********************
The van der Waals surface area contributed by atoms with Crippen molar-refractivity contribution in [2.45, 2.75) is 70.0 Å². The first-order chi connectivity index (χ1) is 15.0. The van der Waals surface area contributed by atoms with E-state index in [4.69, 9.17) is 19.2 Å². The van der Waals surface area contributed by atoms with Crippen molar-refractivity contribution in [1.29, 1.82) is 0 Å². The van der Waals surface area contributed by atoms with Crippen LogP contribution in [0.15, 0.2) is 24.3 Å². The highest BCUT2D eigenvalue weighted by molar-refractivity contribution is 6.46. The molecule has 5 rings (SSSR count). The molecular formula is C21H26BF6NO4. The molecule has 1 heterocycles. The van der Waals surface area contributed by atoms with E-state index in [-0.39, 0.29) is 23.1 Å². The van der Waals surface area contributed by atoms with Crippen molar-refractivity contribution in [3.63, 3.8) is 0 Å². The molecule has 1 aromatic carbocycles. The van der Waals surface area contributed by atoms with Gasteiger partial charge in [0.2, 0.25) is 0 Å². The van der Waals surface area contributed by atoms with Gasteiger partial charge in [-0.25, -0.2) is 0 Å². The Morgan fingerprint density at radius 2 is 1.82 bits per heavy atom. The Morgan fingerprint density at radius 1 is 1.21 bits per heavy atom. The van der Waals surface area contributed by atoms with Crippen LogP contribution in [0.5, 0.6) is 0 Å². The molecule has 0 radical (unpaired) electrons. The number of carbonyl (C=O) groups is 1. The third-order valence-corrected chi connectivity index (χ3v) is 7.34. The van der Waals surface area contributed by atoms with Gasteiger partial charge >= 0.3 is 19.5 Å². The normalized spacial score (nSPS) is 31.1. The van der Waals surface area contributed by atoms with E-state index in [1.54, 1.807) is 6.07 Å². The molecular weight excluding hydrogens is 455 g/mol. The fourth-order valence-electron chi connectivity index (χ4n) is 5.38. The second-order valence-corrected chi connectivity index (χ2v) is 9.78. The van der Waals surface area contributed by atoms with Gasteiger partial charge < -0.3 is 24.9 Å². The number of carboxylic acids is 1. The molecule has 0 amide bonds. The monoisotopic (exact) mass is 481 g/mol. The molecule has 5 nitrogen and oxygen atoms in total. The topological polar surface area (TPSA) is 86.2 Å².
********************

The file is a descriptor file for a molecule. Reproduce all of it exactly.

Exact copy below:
The van der Waals surface area contributed by atoms with Crippen molar-refractivity contribution in [2.45, 2.75) is 70.0 Å². The first-order chi connectivity index (χ1) is 15.0. The van der Waals surface area contributed by atoms with E-state index in [4.69, 9.17) is 19.2 Å². The van der Waals surface area contributed by atoms with Crippen molar-refractivity contribution in [1.29, 1.82) is 0 Å². The van der Waals surface area contributed by atoms with Crippen LogP contribution in [0.15, 0.2) is 24.3 Å². The highest BCUT2D eigenvalue weighted by molar-refractivity contribution is 6.46. The molecule has 5 rings (SSSR count). The molecular formula is C21H26BF6NO4. The molecule has 1 heterocycles. The van der Waals surface area contributed by atoms with E-state index in [-0.39, 0.29) is 23.1 Å². The van der Waals surface area contributed by atoms with Crippen molar-refractivity contribution in [3.63, 3.8) is 0 Å². The molecule has 1 aromatic carbocycles. The van der Waals surface area contributed by atoms with Gasteiger partial charge in [0.2, 0.25) is 0 Å². The van der Waals surface area contributed by atoms with Gasteiger partial charge in [-0.25, -0.2) is 0 Å². The Morgan fingerprint density at radius 2 is 1.82 bits per heavy atom. The Morgan fingerprint density at radius 1 is 1.21 bits per heavy atom. The van der Waals surface area contributed by atoms with Crippen LogP contribution in [0.5, 0.6) is 0 Å². The molecule has 0 radical (unpaired) electrons. The number of carbonyl (C=O) groups is 1. The third-order valence-corrected chi connectivity index (χ3v) is 7.34. The van der Waals surface area contributed by atoms with Gasteiger partial charge >= 0.3 is 19.5 Å². The normalized spacial score (nSPS) is 31.1. The van der Waals surface area contributed by atoms with E-state index in [1.54, 1.807) is 6.07 Å². The molecular weight excluding hydrogens is 455 g/mol. The fourth-order valence-electron chi connectivity index (χ4n) is 5.38. The second-order valence-corrected chi connectivity index (χ2v) is 9.78. The van der Waals surface area contributed by atoms with Gasteiger partial charge < -0.3 is 24.9 Å². The number of carboxylic acids is 1. The molecule has 0 amide bonds. The monoisotopic (exact) mass is 481 g/mol. The molecule has 5 nitrogen and oxygen atoms in total. The topological polar surface area (TPSA) is 86.2 Å².